Making love doesn’t get easier when partners wear helmets. That’s the chief lesson to be learned from “Le Combat,” the tragic boy-meets-girl, boy-slaughters-girl romance by the late American choreographer William Dollar. Ballet master Paul Sutherland revived this tale of fatal attraction as the centerpiece of New Jersey Ballet’s “Warriors of the Ballet” program, Saturday at the Mayo Performing Arts Center in Morristown.
Ostensibly relating an episode from the Crusades, this fictional story borrowed from a Renaissance epic recounts how a Crusader named Tancred falls in love with the warrior-maiden Clorinda, who fights for the Saracens, only to slay her on the field of battle. Recent events have given “Le Combat” a timeliness it did not possess when Dollar created it for the Ballets de Paris in 1949. Dollar’s most enduring work has more to do with the concerns of its own era — with competition between the sexes and with psychology — than it does with wars in the Middle East either today or in the 11th century.
Audiences at the premiere would have recognized Clorinda as a “femme fatale,” who dies as a result of her attempt to compete with men. Thoughtful observers may also consider the psychological angle, and the implications for relationships in which lovers wear defensive armor. By the time Tancred and Clorinda unmask, it is too late for intimacy and he can only fling her corpse around in despair. Adding to the ballet’s mysterious atmosphere is Marie-Laure de Noaille’s amazing backdrop in Surrealist style, which depicts a medieval siege tower curiously anchored with ropes and featuring projections that have no obvious purpose. Raffaello de Banfield composed the darkly glowering music.
Helmets impose a limit on the dancers, too, depriving them of their customary ability to communicate with an audience using facial expressions. As if this weren’t enough, Dollar also constrains their gestures. The knights hold their arms stiffly, one hand resting on the pommel of an invisible sword and the other extended forward as if clutching a lance or banner. Their mission has reduced them to killing machines, scarcely human. Yet by restricting the dancers’ movements and our vision, Dollar obliges us to focus where he wants us to. This ballet is all about the dancers’ legs, kicking aggressively in “cabrioles,” “temps de flèche” and “ballottés,” their feet pawing the ground like horses’ hooves.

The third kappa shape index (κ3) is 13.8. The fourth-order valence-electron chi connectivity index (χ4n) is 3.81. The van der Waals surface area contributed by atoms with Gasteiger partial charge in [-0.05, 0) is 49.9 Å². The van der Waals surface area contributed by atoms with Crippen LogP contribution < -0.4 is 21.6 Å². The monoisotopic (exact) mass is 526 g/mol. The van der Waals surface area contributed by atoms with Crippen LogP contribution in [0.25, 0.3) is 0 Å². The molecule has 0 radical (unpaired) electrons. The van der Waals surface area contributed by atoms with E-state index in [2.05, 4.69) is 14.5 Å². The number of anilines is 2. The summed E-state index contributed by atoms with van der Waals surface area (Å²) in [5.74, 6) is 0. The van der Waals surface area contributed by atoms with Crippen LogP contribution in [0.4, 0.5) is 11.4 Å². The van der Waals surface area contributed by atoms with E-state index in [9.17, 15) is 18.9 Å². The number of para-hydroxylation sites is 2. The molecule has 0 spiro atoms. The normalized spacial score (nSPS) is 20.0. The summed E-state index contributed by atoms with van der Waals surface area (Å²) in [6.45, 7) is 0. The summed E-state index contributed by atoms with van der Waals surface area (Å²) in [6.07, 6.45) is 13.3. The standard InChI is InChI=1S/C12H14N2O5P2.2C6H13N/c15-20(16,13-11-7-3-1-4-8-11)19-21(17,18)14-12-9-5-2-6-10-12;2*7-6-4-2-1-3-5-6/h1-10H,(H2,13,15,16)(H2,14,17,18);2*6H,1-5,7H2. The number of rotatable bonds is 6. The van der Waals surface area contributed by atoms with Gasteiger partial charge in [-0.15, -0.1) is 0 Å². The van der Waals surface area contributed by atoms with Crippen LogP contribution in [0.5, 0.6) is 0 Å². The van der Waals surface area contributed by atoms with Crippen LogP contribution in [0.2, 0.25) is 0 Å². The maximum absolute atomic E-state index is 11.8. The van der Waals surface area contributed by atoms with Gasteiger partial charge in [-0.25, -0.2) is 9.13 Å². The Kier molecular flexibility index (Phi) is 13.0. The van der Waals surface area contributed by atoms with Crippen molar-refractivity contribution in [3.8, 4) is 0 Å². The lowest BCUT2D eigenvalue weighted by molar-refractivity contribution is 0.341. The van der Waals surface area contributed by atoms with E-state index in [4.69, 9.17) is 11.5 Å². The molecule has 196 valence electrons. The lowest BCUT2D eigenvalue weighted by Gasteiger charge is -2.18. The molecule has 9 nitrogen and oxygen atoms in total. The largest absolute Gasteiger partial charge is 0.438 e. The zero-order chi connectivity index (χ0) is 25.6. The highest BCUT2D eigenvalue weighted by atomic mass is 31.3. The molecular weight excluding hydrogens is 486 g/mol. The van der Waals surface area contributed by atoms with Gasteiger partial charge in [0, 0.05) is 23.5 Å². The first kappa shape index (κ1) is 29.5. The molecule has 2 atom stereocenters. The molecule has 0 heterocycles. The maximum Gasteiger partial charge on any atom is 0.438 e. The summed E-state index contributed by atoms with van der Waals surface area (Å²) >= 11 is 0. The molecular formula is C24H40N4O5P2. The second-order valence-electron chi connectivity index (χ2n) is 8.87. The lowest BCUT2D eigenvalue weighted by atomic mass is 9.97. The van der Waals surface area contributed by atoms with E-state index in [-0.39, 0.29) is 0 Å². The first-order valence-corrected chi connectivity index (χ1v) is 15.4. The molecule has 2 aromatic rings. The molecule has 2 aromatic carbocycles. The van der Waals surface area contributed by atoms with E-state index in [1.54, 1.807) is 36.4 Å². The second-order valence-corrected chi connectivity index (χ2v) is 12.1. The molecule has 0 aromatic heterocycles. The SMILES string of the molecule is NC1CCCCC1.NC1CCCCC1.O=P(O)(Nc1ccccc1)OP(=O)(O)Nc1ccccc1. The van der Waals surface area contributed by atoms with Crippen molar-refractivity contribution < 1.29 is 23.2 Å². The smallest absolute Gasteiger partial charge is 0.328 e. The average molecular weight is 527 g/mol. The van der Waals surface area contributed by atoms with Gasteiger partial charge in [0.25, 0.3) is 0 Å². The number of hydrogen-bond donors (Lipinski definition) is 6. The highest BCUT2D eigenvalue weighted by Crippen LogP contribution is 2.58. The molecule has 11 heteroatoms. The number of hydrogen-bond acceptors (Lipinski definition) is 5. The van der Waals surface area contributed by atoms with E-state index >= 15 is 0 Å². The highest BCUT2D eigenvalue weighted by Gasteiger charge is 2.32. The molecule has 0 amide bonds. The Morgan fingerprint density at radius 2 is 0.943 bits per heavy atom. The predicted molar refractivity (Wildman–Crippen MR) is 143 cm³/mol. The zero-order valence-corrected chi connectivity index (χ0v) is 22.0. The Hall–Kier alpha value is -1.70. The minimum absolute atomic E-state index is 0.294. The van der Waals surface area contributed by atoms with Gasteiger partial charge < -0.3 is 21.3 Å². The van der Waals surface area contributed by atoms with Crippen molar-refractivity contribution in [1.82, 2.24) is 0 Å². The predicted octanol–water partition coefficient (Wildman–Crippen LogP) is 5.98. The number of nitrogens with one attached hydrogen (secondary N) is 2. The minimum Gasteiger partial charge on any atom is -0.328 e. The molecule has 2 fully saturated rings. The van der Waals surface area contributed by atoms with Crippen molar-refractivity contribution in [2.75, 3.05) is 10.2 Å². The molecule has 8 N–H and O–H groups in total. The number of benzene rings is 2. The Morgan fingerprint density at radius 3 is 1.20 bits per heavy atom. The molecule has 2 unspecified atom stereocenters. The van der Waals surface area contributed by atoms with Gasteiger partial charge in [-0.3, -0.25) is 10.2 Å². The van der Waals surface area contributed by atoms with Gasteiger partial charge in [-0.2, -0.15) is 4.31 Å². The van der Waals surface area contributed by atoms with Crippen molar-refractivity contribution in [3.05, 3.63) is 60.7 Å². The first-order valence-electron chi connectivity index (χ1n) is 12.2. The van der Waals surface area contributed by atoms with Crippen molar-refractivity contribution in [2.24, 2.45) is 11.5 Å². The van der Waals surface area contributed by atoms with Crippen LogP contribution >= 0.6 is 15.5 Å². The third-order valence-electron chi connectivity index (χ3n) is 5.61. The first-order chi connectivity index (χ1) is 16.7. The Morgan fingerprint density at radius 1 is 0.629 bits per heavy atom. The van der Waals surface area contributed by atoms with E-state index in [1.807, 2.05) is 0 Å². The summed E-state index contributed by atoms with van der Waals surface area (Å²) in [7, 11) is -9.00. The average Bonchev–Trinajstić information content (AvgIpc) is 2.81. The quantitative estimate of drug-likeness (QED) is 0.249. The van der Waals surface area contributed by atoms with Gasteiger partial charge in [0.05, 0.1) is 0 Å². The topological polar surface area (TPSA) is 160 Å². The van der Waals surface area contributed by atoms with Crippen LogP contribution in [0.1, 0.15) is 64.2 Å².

We can also detect the presence of a woman on stage, even when a certain Crusader remains in the dark. As Clorinda, dancer Risa Mochizuki displays a sinuosity and lightness that contrast with the brute force of the Christian knights led by Andre Luis Teixeira’s Tancred. Raeman Kilfoil, Andrew Notarile and Yuuki Yamamoto were his comrades-in-arms, as tinny and pompous as one might expect Crusaders to be.
“Le Combat” is an especially severe work, yet the way it translates a story into codified movements of a dancer’s legs and feet seems typical of classical ballet. This drama of concealed identity also makes an intriguing foil for the White Swan Pas de Deux, in which the ballet’s heroine, Odette, unburdens herself to her suitor, Prince Siegfried. From the moment he raises her from the floor, where she lies folded over, their duet becomes a series of openings as she raises and stretches her legs and swoons backward into his arms. Though forced to wear a swan’s disguise, in this duet Odette radiates candor and vulnerability. Here is the intimacy that eludes the lovers of “Le Combat.” Mari Sugawa and Leonid Flegmatov danced the excerpt from “Swan Lake” modestly but with the requisite poetry.
“Warriors of the Ballet” opened with choreographer Nai-Ni Chen’s imaginative staging of “The Three Riddles of Turandot,” set to music from Puccini’s opera; and the program also featured excerpts from the ballet classics “The Sleeping Beauty” and “Raymonda.” Staged by former Mariinsky ballerina Natasha Girshov, the “Raymonda Suite” gives everyone plenty to dance, with three duets in contrasting styles. Kotoe Kojima-Noa and Albert Davydov were sprightly and playful in the “Engagement” pas de deux; a worshipful Narek Martirosyan carried Christina Theryoung through the “Farewell” pas de deux; and Sugawa returned to steal the show with her seamless lyricism in the “Dream” pas de deux, again partnered by Flegmatov. The high-spirited ensemble included Gabriella Noa, Iori Araya, Kilfoil and Ruben Rascon.
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